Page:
(Adds details, quotes from CEO)
By Rahul B and Esha Vaish
Feb 28 British bank Virgin Money would
look at buying assets from up-for-sale Co-operative Bank
, its head said on Tuesday, after the group reported
operating profit rose by a third last year.
Rescued from the brink of collapse by a group of hedge funds
in 2013, Britain's Co-op bank is seeking a buyer after
struggling to meet regulatory capital requirements. Its purchase
would add four million customers to any bank's books.
"The bank has not approached anybody in Co-Op Bank yet,...
but at some point we will look at this strategic opportunity,"
Virgin Money Chief Executive Jayne-Anne Gadhia told Reuters.
She did not specify whether Virgin Money would want to buy
the whole business or seek to cherry pick certain assets.
Virgin Money on Tuesday highlighted resilient demand from
borrowers following Britain's vote to leave the European Union,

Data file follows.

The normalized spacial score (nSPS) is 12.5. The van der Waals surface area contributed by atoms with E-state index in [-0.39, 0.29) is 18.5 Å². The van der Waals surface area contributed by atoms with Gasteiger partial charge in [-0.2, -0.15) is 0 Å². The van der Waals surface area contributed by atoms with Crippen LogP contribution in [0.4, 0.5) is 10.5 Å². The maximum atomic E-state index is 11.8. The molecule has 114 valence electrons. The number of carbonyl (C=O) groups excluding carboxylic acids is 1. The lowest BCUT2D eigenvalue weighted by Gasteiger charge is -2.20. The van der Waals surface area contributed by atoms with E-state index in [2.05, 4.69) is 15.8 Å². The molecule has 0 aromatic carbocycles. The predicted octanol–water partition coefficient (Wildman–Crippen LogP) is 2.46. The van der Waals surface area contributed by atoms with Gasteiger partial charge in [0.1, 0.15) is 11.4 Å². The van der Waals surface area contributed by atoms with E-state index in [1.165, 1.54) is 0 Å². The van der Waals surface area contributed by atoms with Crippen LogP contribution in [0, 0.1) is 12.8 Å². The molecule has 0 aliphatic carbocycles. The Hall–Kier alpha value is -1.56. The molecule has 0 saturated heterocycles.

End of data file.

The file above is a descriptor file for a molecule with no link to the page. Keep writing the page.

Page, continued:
and Gadhia said the bank had not tightened any lending criteria.
Its underlying pretax profit rose to 213.3 million pounds
($265.1 million) in 2016, up from 160.7 million pounds the
Gross mortgage lending rose 12 percent to 8.4 billion pounds
in the year, giving the so-called challenger bank a 3.4 percent
share of a UK mortgage market dominated by larger players.
Shares in the company rose 0.6 percent to 335.5 pence at
However, the lender's impairment charges increased to 37.6
million pounds from 30.3 million, with most of the rise coming
in its credit card business, which the firm attributed to a jump
in its credit card lending by 55 percent to 2.4 billion pounds.
The bank, which listed on London's main market in 2014,
said, it was sufficiently nimble to adjust to changes in the
operating environment as timing and nature of Britain's exit
from the EU remains unclear.
The lender said it added more than 35,000 customers per
month to its books, mainly through its digital channels. Over 82
percent of its sales were through digital channels.
However, Gadhia said that the bank was committed to
maintaining its existing branch network.
($1 = 0.8047 pounds)
(Additional reporting by Justin G Varghese and Noor Zainab
Hussain in Bengaluru; editing by Jason Neely/Keith Weir)